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Music / The Man Who Sold the World

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Keith "Keef" MacMillan's "dress cover" (used for the 1971 UK release and generally considered the "canonical" version of the cover art).
Click to see the cover for the original American release. 
Click to see the cover for the RCA reissue. 
"The Man Who Sold the World became the blueprint for the rest of Davidís career. Virtually everything heís done since, you can trace back to something on that album."
Tony Visconti, producer and bassist of the album, in 2014

The Man Who Sold the World, David Bowie's third studio album, was recorded in April and May of 1970, and was released in America first (in November of that year). The British release was delayed until April 1971 due to executives at Mercury Records, Bowie's then-current label, fretting about the singer posing in "a man's dress" on the cover photo.

The album disposes of the Music Hall-influenced sound of his first album and the Folk Rock of Space Oddity in favour of a Hard Rock/Heavy Metal hybrid that recalls Cream, Led Zeppelin and Black Sabbath, building this sound off of the blueprint formed by the harder-tinged and prog-inspired elements of Space Oddity while also directing it in a distinctly independent direction. Indeed, TMWSTW introduced the first version of the band that eventually became known as The Spiders From Mars.note  Also, Bowie had recently married his first wife Angela, and reportedly spent a lot of time with her during the writing and rehearsal sessions while the band worked on the music without him. According to Peter Doggett's The Man Who Sold The World: David Bowie And The 1970's, " the last possible moment, Bowie would reluctantly uncurl himself from the sofa on which he was lounging with his wife, and dash off a set of lyrics".

If this is true, then Bowie's mind must have been an even more interesting and unpredictable place than usual when he was writing these songs, because his wedded bliss certainly didn't show in the lyrics. As Roy Carr & Charles Shaar Murray describe the subject matter in Bowie: An Illustrated Record:

Assassins, madmen, occultists, deranged computers, dormant elder gods, children possessed of secrets beyond their parents' imaginings and a plunge into a new poly-sexual imagery compounded the blow struck by the album's startling cover... the new Bowie was dealing in strange and disturbing commodities.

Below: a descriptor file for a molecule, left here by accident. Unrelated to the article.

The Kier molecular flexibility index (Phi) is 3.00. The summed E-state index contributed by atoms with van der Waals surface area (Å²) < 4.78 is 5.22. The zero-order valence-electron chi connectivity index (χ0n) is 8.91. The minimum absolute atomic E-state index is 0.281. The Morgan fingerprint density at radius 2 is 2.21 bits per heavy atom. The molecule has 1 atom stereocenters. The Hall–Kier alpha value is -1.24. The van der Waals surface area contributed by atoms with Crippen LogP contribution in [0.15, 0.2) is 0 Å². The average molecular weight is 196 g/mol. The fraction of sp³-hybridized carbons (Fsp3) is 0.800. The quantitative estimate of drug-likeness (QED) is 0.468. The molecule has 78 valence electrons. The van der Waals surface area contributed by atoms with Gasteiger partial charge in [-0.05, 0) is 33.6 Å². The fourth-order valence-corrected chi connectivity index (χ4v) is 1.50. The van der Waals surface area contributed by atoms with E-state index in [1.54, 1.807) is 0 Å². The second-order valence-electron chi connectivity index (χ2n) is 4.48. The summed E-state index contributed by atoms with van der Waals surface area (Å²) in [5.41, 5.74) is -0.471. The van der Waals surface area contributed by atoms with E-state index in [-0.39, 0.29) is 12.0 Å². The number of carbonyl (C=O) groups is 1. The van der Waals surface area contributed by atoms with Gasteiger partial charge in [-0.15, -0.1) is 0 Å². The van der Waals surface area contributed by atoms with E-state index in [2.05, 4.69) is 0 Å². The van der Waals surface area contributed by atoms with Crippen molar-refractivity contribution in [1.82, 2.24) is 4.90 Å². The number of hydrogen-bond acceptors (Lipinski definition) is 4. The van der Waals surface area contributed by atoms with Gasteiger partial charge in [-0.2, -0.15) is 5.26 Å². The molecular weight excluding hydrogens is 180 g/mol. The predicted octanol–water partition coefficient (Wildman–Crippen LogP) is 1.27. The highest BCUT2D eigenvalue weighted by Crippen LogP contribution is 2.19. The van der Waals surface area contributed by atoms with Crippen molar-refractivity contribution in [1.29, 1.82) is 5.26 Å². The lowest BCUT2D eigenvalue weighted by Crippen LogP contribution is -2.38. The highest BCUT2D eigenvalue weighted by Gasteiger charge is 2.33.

It wouldn't be the last time. While Bowie's next release, Hunky Dory, was Lighter and Softer musically (if not always lyrically), the combination of apocalyptic themes and intense sounds on this album pointed the way forward to the Glam Rock albums that established Bowie as a celebrity (Ziggy Stardust, Aladdin Sane and Diamond Dogs). To quote Carr & Murray again: "This is where the story really starts."

Beginning in 2014, Tony Visconti and Mick "Woody" Woodmansey began Holy Holy, a sporadic tour in which they play the album in its entirety, along with other Bowie songs. (Bowie never toured to promote the album when it was originally released.) Guests include Heaven 17 vocalist Glenn Gregory and Spandau Ballet saxophonist Steve Norman. Bowie gave the tour his blessing.

The Man Who Sold the World was supported in the US by one single: a truncated edit of "All the Madmen", which failed to make a real dent in the charts thanks to US Mercury's poor distribution of it. Unlike its predecessors, the album was notably not supported by a single at first in the UK due to Mercury not being able to find a song they considered suitable enough. In lieu of this, Bowie recorded and released the non-album single "Holy Holy" as a substitute (though the album track "Black Country Rock" would be featured as the single's B-Side). RCA Records would eventually end up issuing the album's Title Track as a single in 1973, riding off the success of Ziggy Stardust and the label's concurrent reissue of The Man Who Sold the World.

Both Nirvana and former Ultravox frontman Midge Ure did Cover Versions of the Title Track; the former was featured on MTV Unplugged in New York, while the latter was used in Metal Gear Solid V: The Phantom Pain.

In November 2020, to commemorate its 50th anniversary, the album was reissued under its Working Title Metrobolist. This release features new mixes of almost all the songs by Tony Visconti; the sole exception is "After All", because Visconti feels he can't improve on the original mix. Michael Weller, who drew the "cartoon cover" used on the original US Mercury pressing, created an animation based on the image to mark the occasion.


Side One

  1. "The Width of a Circle" (8:07)
  2. "All the Madmen" (5:38)
  3. "Black Country Rock" (3:33)
  4. "After All" (3:52)

Side Two

  1. "Running Gun Blues" (3:12)
  2. "Saviour Machine" (4:27)
  3. "She Shook Me Cold" (4:13)
  4. "The Man Who Sold the World" (3:58)
  5. "The Supermen" (3:39)